The din of the crowd was but a dull roar as we sifted through the countless mass of bodies. When nearing our transportation, our team was split in two as a series of riot police suddenly emerged from a nearby gate and moved with purpose towards the city center from where we had just come.

As I lingered behind with one other team member, a gruff man wearing a gray suit suddenly appeared, eyeing us warily as he fiddled with a cigarette in his left hand. At his side was a similarly clad man of slightly shorter stature. Approaching us, the man with the cigarette looked us up and down, and then glanced over his shoulder at three more suited men, who appeared not to be watching the confrontation, but the immediate area. I noticed that the rest of our team had pressed on, catching glimpses of them through the sea of black-clad riot police and armored vehicles that pressed towards the city center.

The crowd was swarming around us. Time to move.

I stole a quick glance over the man’s shoulder and noticed the riot police had completely passed through the area. A sea of people had now engulfed the open space they had just created. Still refraining from answering the suited man or his companion, my friend also noted the absence of riot police and tactfully stepped slightly towards the two men while maneuvering slightly to their side.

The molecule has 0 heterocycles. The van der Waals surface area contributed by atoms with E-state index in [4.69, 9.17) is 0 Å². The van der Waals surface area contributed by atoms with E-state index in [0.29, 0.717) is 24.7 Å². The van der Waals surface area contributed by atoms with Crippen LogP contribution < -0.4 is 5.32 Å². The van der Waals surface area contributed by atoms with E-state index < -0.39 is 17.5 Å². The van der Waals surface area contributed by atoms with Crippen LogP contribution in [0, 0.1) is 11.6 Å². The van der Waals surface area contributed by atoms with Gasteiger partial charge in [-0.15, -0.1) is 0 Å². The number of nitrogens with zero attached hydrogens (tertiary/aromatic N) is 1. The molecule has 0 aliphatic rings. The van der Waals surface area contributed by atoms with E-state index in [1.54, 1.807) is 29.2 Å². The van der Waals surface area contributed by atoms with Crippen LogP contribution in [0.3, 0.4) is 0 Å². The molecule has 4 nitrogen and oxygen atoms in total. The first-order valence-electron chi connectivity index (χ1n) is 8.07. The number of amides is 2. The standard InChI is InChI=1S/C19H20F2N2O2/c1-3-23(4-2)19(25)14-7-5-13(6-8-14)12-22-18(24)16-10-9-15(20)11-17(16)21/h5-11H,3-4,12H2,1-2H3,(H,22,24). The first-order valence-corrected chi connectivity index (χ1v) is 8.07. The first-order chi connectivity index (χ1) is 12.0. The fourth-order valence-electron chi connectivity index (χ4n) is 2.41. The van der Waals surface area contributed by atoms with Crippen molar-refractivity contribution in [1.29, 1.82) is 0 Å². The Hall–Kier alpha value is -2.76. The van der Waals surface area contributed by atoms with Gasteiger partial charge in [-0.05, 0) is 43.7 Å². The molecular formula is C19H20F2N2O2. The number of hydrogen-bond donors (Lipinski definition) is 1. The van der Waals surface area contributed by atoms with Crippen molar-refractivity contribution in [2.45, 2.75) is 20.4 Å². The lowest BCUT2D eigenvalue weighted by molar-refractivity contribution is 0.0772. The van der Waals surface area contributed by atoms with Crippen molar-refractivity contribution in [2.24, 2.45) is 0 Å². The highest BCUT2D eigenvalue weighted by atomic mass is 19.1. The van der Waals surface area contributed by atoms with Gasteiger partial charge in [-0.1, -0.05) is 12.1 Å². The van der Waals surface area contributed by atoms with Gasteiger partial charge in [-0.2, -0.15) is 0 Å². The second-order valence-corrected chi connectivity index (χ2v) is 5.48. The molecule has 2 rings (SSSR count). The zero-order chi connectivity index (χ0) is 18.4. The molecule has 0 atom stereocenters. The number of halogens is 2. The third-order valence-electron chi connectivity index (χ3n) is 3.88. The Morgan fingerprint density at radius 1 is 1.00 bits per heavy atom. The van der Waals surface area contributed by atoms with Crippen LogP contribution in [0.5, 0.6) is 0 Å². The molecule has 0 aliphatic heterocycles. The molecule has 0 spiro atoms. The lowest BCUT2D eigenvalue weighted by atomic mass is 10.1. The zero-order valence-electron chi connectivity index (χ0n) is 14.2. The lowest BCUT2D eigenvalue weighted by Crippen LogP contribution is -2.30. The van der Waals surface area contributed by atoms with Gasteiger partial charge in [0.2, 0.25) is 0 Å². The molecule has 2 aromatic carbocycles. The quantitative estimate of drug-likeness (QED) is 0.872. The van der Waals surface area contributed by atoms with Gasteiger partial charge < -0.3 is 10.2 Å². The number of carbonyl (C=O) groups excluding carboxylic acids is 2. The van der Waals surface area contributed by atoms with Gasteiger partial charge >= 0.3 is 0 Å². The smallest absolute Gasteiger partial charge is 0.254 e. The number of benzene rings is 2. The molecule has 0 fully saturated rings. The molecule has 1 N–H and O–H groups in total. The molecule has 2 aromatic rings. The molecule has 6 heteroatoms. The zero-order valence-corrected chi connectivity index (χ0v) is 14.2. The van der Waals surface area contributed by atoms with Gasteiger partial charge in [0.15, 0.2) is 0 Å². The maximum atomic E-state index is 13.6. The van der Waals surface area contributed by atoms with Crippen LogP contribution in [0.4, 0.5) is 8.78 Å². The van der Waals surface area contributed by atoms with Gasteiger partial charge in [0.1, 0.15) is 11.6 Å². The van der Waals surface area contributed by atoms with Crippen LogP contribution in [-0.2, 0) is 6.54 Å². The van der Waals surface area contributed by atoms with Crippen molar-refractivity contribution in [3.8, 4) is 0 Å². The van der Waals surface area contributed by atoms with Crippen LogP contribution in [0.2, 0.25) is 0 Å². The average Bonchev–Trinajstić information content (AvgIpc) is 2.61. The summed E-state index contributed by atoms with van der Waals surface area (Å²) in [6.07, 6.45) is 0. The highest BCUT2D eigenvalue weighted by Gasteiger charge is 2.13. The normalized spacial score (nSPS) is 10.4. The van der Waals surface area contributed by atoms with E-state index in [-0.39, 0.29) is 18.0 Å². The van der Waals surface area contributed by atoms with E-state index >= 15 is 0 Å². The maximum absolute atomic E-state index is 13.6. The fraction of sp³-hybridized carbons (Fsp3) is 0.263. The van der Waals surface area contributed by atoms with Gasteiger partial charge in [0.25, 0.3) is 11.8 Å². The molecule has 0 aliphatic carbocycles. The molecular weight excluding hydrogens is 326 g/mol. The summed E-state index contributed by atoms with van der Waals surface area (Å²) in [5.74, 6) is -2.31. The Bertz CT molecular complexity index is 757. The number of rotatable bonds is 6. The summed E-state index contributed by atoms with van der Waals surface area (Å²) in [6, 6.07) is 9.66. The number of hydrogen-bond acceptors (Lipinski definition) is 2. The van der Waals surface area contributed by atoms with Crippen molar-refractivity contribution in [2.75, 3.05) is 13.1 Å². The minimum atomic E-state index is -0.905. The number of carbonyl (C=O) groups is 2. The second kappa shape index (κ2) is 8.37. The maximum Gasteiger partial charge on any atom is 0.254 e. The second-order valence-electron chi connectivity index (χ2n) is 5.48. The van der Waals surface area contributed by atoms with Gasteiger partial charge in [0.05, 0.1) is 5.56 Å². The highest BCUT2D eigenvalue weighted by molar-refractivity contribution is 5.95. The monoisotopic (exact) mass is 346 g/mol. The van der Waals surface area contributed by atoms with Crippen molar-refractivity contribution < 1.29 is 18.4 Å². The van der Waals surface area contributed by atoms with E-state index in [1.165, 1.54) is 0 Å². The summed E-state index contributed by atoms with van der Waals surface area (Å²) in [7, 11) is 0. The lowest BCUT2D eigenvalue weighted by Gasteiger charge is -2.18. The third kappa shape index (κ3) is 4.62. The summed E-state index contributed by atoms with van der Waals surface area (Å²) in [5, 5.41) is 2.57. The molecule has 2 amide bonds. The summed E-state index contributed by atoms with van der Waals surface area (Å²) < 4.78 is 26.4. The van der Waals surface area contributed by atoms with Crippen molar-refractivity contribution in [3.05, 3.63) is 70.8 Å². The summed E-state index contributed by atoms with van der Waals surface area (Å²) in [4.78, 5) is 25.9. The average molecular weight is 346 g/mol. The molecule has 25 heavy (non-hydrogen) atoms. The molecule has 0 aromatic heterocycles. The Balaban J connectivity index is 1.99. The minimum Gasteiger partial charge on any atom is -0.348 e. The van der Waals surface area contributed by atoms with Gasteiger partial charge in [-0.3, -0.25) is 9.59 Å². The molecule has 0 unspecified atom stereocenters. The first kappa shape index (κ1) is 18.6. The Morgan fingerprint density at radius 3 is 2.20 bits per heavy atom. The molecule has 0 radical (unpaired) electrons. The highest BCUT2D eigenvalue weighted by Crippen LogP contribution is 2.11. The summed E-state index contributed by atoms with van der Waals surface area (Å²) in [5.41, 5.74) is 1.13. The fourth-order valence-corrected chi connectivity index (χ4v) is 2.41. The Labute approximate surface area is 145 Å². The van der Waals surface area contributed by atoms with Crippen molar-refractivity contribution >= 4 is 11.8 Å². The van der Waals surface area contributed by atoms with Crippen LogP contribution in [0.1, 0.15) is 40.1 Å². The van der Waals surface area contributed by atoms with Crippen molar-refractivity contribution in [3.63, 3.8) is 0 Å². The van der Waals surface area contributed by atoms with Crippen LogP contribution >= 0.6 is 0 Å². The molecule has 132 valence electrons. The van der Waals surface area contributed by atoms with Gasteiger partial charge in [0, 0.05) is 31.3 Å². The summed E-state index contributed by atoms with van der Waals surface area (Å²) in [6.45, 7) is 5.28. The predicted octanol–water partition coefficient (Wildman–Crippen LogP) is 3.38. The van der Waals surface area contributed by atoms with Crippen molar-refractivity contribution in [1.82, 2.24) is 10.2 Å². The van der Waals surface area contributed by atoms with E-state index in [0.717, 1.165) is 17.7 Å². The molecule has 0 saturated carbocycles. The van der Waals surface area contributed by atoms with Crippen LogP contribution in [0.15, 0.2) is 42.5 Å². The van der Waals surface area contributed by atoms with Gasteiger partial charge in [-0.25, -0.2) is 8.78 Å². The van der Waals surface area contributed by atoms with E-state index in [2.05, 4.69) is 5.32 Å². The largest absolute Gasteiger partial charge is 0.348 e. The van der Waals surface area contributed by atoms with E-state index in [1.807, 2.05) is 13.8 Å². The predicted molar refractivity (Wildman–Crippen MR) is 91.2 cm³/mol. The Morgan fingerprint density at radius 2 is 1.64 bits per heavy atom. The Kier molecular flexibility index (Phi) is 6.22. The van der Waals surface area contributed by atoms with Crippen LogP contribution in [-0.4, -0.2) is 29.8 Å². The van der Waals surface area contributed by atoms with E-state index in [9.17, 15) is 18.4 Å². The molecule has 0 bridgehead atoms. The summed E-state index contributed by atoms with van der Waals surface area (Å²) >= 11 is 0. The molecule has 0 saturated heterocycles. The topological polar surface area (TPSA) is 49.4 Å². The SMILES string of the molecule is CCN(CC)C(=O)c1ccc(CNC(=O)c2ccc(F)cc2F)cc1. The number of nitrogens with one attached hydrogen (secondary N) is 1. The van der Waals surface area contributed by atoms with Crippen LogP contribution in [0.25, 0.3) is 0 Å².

“You’re Americans, aren’t you? I know this. How many Americans are in your group? You have a large group, no?”

I finally responded in a measured tone. “There are 20 of us, thereabouts,” I lied while subtly moving away from the three suited individuals watching the area behind us. My friend nodded discreetly as my message was received.

The crowd around us was growing substantially thicker, so we had to act.

“And yes,” I replied while aggressively stepping away from the two men before pausing for a brief moment to look them both in the eyes, “We are Americans.”

My friend and I swiftly backed up two steps, turned into the massive crowd, and disappeared into the sea of bodies pouring through the space we had just occupied. Glancing over our shoulders, we could no longer see the suited men, and moved quickly to increase the gap between ourselves and the suited individuals. Our next priority was to rendezvous with the rest of our team, who we quickly located a few hundred meters away from our encounter. They had noticed our absence and remained in place until we had caught up and reestablished contact.

The team moved expeditiously toward our staged transportation and quickly boarded while Francisco navigated the driver away from the city center. We soon became lost in the sea of vehicles pouring throughout the maze of city streets, and were back in our gated sleeping quarters within the hour.

The next day we packed and did a final gear check before leaving Peru without incident on a LAN Airline flight for the continental United States. We never learned what became of our gray-suited friend and his companions, nor do we know who they were. We can guess what they wanted, and who they worked for, but why they chose us remains unknown to this day. We were simply Americans abroad in the Gray City and beyond.

Out here.

Feature image courtesy of Shutterstock.

 

This article previously published on SOFREP 03.28.2015 written by 14Charlie.